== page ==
One must also note, however, that other scholars have perfected the methodology guiding the research on the Holocaust as a result of the criticism levied against Gross. Those researchers from Gross’s “circle” have, however, learned nothing and continue to perpetuate, for whatever reasons, claims about Polish anti-Semitism. They continue to adhere to the “lie, deny and do not let others speak out” approach. Fortunately, academic circles in Poland and, partly, in the United States have now become acquainted with Gross’s methods. On the other hand, Gross et consorts have not abandoned the propagandistic and instrumental treatment of scholarship in order to accomplish certain goals (political or financial) and continue to propagate negative stereotypes and groundless accusations. It appears that, for ideological reasons J.T. Gross has “forgotten” the basics of any methodology and demonstrates very few signs of deductive thinking, not to mention inductive or analogical thinking. He prefers to either ignore or deny inconvenient facts (such as the presence of the Germans in Jedwabne) and to select only that evidence which fits his preconceived notion (e.g. every Pole is an anti-Semite except for rare exceptions). How easy it is to base one’s claims on hearsay (one lady told another lady that she heard another lady say etc.). After all, why conduct research when a glance will suffice to know everything one “needs” to know in all its simplicity. Reviews flowing from one’s ideological-political “camp” will be positive anyhow.

It would have appeared that after the “fall” of communism the era of historical “curiosities” about the necessity of class struggle ordered by the regime would have come to an end. It is unfortunate that we are still dealing with a similar phenomenon, as various claims and allegations become recognized as serious scholarship. Moreover, it is extremely difficult to confront Gross’s slanderous accusations because both the media and academic venues are much less tolerant towards Gross’s critics and I have experienced this firsthand. This does not absolve one from the duty to be aware of the great defects of Gross’s “writing”, of the need to bring attention to the methodological poverty of his work, about the groundlessness of his arguments, not to mention his attempts to manipulate documentation to his claims.

It is unfortunate that Jan Tomasz Gross can be considered a classic example of modern anti-Polonism such as Josef Goebbels is considered the father of the modern theory of propaganda. What is even more interesting is that Gross has succeeded in utilizing the mass media to peddle his propaganda and interest some among the public in it. It seems that Gross’s justified suggestion that “anti-Semitism should be torn out with the roots” is problematic because of he believes that the roots of anti-Semitism lie in fear, a supposed Polish collusion with the Nazis during World War II and the desire for material gain. These have nothing in common with what other scholars (Chodakiewicz, Strzembosz, Musiał) have demonstrated and so, if we follow Gross’s thinking, there is nothing to root out … This obviously does not help or further Polish-Jewish reconciliation or mutual understanding and dialogue.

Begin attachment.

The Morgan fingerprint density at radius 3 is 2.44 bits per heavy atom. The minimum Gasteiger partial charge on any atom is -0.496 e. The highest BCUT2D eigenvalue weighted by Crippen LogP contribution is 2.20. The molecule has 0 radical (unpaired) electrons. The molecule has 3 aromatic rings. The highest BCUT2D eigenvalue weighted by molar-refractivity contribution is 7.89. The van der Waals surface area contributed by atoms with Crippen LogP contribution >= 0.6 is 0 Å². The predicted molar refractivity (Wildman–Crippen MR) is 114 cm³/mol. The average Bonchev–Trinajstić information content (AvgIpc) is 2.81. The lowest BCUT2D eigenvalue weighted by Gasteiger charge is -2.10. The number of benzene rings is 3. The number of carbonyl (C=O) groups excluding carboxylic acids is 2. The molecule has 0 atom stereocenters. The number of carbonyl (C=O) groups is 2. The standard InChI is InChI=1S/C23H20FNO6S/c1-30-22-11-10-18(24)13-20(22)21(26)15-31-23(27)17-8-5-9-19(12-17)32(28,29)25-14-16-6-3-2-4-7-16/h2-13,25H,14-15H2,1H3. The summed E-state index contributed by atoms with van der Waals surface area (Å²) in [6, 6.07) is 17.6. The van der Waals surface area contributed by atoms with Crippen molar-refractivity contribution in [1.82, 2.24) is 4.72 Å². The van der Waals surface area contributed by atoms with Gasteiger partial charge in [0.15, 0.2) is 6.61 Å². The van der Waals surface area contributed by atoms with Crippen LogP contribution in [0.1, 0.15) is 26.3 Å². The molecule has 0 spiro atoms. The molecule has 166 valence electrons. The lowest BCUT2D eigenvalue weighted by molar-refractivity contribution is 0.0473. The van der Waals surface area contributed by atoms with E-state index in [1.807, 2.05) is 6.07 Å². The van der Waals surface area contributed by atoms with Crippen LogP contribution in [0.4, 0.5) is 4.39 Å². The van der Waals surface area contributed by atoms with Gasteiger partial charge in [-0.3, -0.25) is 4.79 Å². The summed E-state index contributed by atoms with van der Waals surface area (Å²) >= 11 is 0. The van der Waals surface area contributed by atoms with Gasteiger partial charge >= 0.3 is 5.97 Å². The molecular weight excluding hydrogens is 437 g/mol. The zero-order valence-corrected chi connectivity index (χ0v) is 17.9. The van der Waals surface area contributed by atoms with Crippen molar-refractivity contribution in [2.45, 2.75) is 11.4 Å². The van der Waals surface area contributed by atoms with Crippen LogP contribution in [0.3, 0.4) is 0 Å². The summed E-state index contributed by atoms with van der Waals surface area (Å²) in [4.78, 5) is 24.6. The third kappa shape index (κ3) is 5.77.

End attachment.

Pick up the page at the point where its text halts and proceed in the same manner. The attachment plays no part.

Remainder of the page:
A dialogue between interested parties bears fruit only when both show the desire to know each other better and to familiarize themselves with reality as is, and not as we invent or imagine it. Objectivity, authenticity, abandoning preconceived notions, a multi-layered approach to historical problems as well as placing everything in a socio-historical context can become a reliable answer to doubts plaguing us and others. Responsibility, sincerity and moral values can also assist people with good will in researching the history of Polish-Jewish relations. Undoubtedly micro-studies focusing on social, economic and political problems can help us and even facilitate our understanding of the causes of potential anti-Semitism which could, both at present and in the future, lead to cordial relations, mutual understanding and a modus vivendi among interested Polish and Jewish parties. Seeing certain problems in historical context can help us to finally build a real Poland and not a Poland tainted with Bolshevism. It appears that even in the case of J.T. Gross “that which does not kill one will make one stronger”.

Marian Bagiński, Ph.D.

This email address is being protected from spambots. You need JavaScript enabled to view it.